His name is Osnard. Andy Osnard. An arrogant yet sly British spy with a taste for liquor, fine linen suits, and nymphomaniac diplomats in skirts. He picks safes, drives nice cars and is oh so charming. Of course, there is no one more qualified to play Osnard than “Mr. Shaken-not-stirred” himself, Pierce Brosnan.

British spies, manufactured political conspiracies and sexual innuendos attempt to coalesce in John Boorman’s silly, new satiric political thriller/off-beat drama “The Tailor of Panama.” An entertaining, mostly well-acted and beautifully shot film, the paper-thin plot and silly characterizations make it another forgettable film that you’ll probably end up watching on a cross-country flight. This one isn’t worth a $7.50 ticket, but perhaps a $5 headset rental if you don’t have a good book to read.

As with Boorman’s last film, “The General,” which I must admit I walked out of, “The Tailor of Panama” eventually rings hollow due to its uneven and oscillating tone. Boorman tries to straddle the line between gripping political thriller and funny offbeat drama, but really doesn’t succeed in claiming either. We’re told Panama is a land of corruption (“a Casablanca without the heroes” as one character puts it), yet we never see any brutal government acts. The film features Osnard strutting all his coquettish, country club debonair on some unsuspecting dame only to cut to a high-powered political deal being brokered under grave circumstances or a computer-simulated helicopter attack. The characters run around with flustered and concerned faces; but if they fail it only seems that they’ll go back to their wood-paneled club just slightly disappointed and embarrassed at a loss of face.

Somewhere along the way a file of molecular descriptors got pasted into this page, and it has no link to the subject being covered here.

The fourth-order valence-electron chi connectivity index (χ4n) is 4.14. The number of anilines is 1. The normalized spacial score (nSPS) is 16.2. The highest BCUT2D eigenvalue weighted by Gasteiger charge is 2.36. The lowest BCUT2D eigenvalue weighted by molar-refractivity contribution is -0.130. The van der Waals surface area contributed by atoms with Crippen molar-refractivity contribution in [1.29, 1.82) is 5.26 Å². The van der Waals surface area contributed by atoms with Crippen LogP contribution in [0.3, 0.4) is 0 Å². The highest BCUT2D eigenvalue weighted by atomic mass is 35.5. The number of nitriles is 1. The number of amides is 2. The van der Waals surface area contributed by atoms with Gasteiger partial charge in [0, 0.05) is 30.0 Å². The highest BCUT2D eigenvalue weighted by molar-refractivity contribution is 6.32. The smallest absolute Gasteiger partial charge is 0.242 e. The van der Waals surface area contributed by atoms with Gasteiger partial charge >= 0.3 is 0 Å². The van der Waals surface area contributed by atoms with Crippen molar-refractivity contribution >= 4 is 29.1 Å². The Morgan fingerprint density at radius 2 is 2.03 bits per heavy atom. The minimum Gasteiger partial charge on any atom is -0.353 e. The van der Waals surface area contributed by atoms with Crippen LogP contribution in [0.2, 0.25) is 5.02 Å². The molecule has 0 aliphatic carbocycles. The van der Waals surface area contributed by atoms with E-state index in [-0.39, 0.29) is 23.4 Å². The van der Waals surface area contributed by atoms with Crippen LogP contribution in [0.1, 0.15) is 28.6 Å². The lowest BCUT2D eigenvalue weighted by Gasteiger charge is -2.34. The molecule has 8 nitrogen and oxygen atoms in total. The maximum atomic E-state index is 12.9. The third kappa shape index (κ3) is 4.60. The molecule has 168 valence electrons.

Based on a John le CarrŽ novel, the story revolves around an agent from the British Embassy (Osnard) trying to get his hands on information about the security of the Panama Canal. Recently given over to the Panamanians by the United States, Osnard consults his fellow expatriate and renowned tailor to Panama City’s rich and famous, Harry Pendel (Geoffrey Rush), for information on the “silent conspiracy” movement that is reportedly bent on taking over the country. When word comes out that the new and unstable Panamanian government is going to sell the canal based on information unknowingly provided by Pendel’s wife (Jamie Lee Curtis), Osnard attempts to engineer a military intervention for ignoble reasons. What follows is a half-hearted free-for-all where those with benevolent intentions collide with those with only the most selfish ones.

With its uppity setting in British gentlemen clubs and its air of humorous deception, the film brings to mind a slightly more sinister version of “Dirty Rotten Scoundrels.” As both a spy and the ultimate gentleman con man, Brosnan’s character is fun to watch even if all his lines sound entirely scripted and his arrogance contrived. Basically a slimier and less noble James Bond, his character is too shallow to root for and too unbelievable to jeer. Rush acts his role with great intensity, yet this passion sometimes seems out of place amid all the inconsequence of the film.

Boorman needs to go home and watch an old tape of “Deliverance.” Now there was a film of his that had dimension and purpose.